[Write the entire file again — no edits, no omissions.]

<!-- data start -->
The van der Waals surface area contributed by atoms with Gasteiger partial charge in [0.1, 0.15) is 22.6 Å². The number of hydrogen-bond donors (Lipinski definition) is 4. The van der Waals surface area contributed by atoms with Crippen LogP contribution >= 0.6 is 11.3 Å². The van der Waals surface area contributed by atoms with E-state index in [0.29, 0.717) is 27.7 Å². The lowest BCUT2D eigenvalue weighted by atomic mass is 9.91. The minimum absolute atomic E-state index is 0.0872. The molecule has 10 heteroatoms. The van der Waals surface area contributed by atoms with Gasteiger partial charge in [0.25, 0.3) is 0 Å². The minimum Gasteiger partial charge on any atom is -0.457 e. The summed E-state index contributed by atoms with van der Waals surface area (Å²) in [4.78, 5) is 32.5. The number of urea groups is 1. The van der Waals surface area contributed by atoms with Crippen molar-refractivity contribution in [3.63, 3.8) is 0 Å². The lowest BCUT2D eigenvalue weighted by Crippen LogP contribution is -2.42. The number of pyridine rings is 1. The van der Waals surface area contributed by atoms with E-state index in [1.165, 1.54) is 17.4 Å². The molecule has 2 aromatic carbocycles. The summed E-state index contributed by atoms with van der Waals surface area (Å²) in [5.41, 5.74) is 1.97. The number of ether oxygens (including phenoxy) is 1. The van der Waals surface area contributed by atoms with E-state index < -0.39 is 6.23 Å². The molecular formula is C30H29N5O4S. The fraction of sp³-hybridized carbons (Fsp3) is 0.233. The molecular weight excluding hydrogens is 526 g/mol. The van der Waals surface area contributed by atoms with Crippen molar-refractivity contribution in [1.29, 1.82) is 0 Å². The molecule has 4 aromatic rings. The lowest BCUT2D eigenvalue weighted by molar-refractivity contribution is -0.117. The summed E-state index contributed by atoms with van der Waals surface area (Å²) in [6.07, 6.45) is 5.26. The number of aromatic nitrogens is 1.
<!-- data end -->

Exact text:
The van der Waals surface area contributed by atoms with Gasteiger partial charge in [0.1, 0.15) is 22.6 Å². The number of hydrogen-bond donors (Lipinski definition) is 4. The van der Waals surface area contributed by atoms with Crippen LogP contribution >= 0.6 is 11.3 Å². The van der Waals surface area contributed by atoms with E-state index in [0.29, 0.717) is 27.7 Å². The lowest BCUT2D eigenvalue weighted by atomic mass is 9.91. The minimum absolute atomic E-state index is 0.0872. The molecule has 10 heteroatoms. The van der Waals surface area contributed by atoms with Gasteiger partial charge in [0.25, 0.3) is 0 Å². The minimum Gasteiger partial charge on any atom is -0.457 e. The summed E-state index contributed by atoms with van der Waals surface area (Å²) in [4.78, 5) is 32.5. The number of urea groups is 1. The van der Waals surface area contributed by atoms with Crippen molar-refractivity contribution in [3.63, 3.8) is 0 Å². The lowest BCUT2D eigenvalue weighted by Crippen LogP contribution is -2.42. The number of pyridine rings is 1. The van der Waals surface area contributed by atoms with E-state index in [1.165, 1.54) is 17.4 Å². The molecule has 2 aromatic carbocycles. The summed E-state index contributed by atoms with van der Waals surface area (Å²) in [5.41, 5.74) is 1.97. The number of ether oxygens (including phenoxy) is 1. The van der Waals surface area contributed by atoms with E-state index < -0.39 is 6.23 Å². The molecular formula is C30H29N5O4S. The fraction of sp³-hybridized carbons (Fsp3) is 0.233. The molecular weight excluding hydrogens is 526 g/mol. The van der Waals surface area contributed by atoms with Crippen molar-refractivity contribution in [1.29, 1.82) is 0 Å². The molecule has 4 aromatic rings. The lowest BCUT2D eigenvalue weighted by molar-refractivity contribution is -0.117. The summed E-state index contributed by atoms with van der Waals surface area (Å²) in [6.07, 6.45) is 5.26. The number of aromatic nitrogens is 1.